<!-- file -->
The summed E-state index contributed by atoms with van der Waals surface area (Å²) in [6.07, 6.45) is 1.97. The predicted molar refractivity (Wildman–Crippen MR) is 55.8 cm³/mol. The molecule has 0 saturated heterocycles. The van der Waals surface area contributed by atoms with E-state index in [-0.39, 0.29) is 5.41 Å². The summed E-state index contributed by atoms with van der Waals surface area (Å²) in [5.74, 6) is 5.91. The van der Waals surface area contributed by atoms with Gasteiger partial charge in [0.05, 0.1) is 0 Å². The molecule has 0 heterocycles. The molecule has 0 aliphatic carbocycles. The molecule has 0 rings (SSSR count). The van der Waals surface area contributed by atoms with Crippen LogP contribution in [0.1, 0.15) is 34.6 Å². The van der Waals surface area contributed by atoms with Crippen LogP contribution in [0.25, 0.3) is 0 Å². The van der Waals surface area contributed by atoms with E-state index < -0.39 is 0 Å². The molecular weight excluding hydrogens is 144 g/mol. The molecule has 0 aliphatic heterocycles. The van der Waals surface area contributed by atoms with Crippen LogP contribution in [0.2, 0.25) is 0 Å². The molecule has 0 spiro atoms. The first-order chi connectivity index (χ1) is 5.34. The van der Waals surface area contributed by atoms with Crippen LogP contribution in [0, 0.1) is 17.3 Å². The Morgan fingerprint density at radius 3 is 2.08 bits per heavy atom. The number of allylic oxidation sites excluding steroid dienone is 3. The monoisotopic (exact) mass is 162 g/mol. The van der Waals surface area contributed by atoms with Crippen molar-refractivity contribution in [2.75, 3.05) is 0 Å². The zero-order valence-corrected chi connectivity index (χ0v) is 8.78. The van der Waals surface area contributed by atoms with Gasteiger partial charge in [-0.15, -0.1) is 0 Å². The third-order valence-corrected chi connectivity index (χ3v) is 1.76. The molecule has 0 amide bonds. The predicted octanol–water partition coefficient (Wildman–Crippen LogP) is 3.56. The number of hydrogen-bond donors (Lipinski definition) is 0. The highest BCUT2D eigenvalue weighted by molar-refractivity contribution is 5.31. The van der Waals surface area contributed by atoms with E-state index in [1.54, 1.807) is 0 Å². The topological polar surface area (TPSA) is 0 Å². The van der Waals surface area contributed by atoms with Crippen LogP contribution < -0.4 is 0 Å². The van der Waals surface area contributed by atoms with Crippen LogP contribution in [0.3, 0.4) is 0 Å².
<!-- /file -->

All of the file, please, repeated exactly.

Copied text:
The summed E-state index contributed by atoms with van der Waals surface area (Å²) in [6.07, 6.45) is 1.97. The predicted molar refractivity (Wildman–Crippen MR) is 55.8 cm³/mol. The molecule has 0 saturated heterocycles. The van der Waals surface area contributed by atoms with E-state index in [-0.39, 0.29) is 5.41 Å². The summed E-state index contributed by atoms with van der Waals surface area (Å²) in [5.74, 6) is 5.91. The van der Waals surface area contributed by atoms with Gasteiger partial charge in [0.05, 0.1) is 0 Å². The molecule has 0 heterocycles. The molecule has 0 aliphatic carbocycles. The molecule has 0 rings (SSSR count). The van der Waals surface area contributed by atoms with Crippen LogP contribution in [0.1, 0.15) is 34.6 Å². The van der Waals surface area contributed by atoms with Crippen LogP contribution in [0.25, 0.3) is 0 Å². The van der Waals surface area contributed by atoms with E-state index < -0.39 is 0 Å². The molecular weight excluding hydrogens is 144 g/mol. The molecule has 0 aliphatic heterocycles. The van der Waals surface area contributed by atoms with Crippen LogP contribution in [0.2, 0.25) is 0 Å². The molecule has 0 spiro atoms. The first-order chi connectivity index (χ1) is 5.34. The van der Waals surface area contributed by atoms with Crippen LogP contribution in [0, 0.1) is 17.3 Å². The Morgan fingerprint density at radius 3 is 2.08 bits per heavy atom. The number of allylic oxidation sites excluding steroid dienone is 3. The monoisotopic (exact) mass is 162 g/mol. The van der Waals surface area contributed by atoms with Crippen molar-refractivity contribution in [2.75, 3.05) is 0 Å². The zero-order valence-corrected chi connectivity index (χ0v) is 8.78. The van der Waals surface area contributed by atoms with Gasteiger partial charge in [-0.15, -0.1) is 0 Å². The third-order valence-corrected chi connectivity index (χ3v) is 1.76. The molecule has 0 amide bonds. The predicted octanol–water partition coefficient (Wildman–Crippen LogP) is 3.56. The number of hydrogen-bond donors (Lipinski definition) is 0. The highest BCUT2D eigenvalue weighted by molar-refractivity contribution is 5.31. The van der Waals surface area contributed by atoms with E-state index in [1.54, 1.807) is 0 Å². The topological polar surface area (TPSA) is 0 Å². The van der Waals surface area contributed by atoms with Crippen LogP contribution < -0.4 is 0 Å². The van der Waals surface area contributed by atoms with Crippen LogP contribution in [0.3, 0.4) is 0 Å².